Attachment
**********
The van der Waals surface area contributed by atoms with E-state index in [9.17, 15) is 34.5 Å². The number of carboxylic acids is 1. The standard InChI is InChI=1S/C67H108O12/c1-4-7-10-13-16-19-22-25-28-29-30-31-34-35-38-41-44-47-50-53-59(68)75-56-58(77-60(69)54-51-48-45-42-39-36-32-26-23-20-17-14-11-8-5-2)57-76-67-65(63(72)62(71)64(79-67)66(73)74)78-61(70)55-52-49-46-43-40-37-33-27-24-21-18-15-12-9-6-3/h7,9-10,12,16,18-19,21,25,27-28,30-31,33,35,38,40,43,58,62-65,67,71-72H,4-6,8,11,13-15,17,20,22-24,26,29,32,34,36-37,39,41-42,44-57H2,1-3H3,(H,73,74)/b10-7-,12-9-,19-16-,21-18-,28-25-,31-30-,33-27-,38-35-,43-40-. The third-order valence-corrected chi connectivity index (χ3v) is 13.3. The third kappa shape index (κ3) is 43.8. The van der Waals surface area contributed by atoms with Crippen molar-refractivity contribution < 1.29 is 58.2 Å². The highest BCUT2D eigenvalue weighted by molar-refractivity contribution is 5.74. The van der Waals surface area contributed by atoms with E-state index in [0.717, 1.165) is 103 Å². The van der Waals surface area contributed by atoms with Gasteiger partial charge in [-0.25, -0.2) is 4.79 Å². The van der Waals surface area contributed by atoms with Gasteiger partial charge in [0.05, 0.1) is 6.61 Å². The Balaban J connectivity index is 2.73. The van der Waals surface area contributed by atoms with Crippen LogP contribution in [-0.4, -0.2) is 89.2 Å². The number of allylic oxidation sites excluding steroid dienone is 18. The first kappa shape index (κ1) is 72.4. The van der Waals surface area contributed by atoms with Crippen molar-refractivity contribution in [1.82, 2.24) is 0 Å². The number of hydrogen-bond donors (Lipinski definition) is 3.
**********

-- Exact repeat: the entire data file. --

The van der Waals surface area contributed by atoms with E-state index in [9.17, 15) is 34.5 Å². The number of carboxylic acids is 1. The standard InChI is InChI=1S/C67H108O12/c1-4-7-10-13-16-19-22-25-28-29-30-31-34-35-38-41-44-47-50-53-59(68)75-56-58(77-60(69)54-51-48-45-42-39-36-32-26-23-20-17-14-11-8-5-2)57-76-67-65(63(72)62(71)64(79-67)66(73)74)78-61(70)55-52-49-46-43-40-37-33-27-24-21-18-15-12-9-6-3/h7,9-10,12,16,18-19,21,25,27-28,30-31,33,35,38,40,43,58,62-65,67,71-72H,4-6,8,11,13-15,17,20,22-24,26,29,32,34,36-37,39,41-42,44-57H2,1-3H3,(H,73,74)/b10-7-,12-9-,19-16-,21-18-,28-25-,31-30-,33-27-,38-35-,43-40-. The third-order valence-corrected chi connectivity index (χ3v) is 13.3. The third kappa shape index (κ3) is 43.8. The van der Waals surface area contributed by atoms with Crippen molar-refractivity contribution < 1.29 is 58.2 Å². The highest BCUT2D eigenvalue weighted by molar-refractivity contribution is 5.74. The van der Waals surface area contributed by atoms with E-state index in [0.717, 1.165) is 103 Å². The van der Waals surface area contributed by atoms with Gasteiger partial charge in [-0.25, -0.2) is 4.79 Å². The van der Waals surface area contributed by atoms with Gasteiger partial charge in [0.05, 0.1) is 6.61 Å². The Balaban J connectivity index is 2.73. The van der Waals surface area contributed by atoms with Crippen LogP contribution in [-0.4, -0.2) is 89.2 Å². The number of allylic oxidation sites excluding steroid dienone is 18. The first kappa shape index (κ1) is 72.4. The van der Waals surface area contributed by atoms with Crippen molar-refractivity contribution in [1.82, 2.24) is 0 Å². The number of hydrogen-bond donors (Lipinski definition) is 3.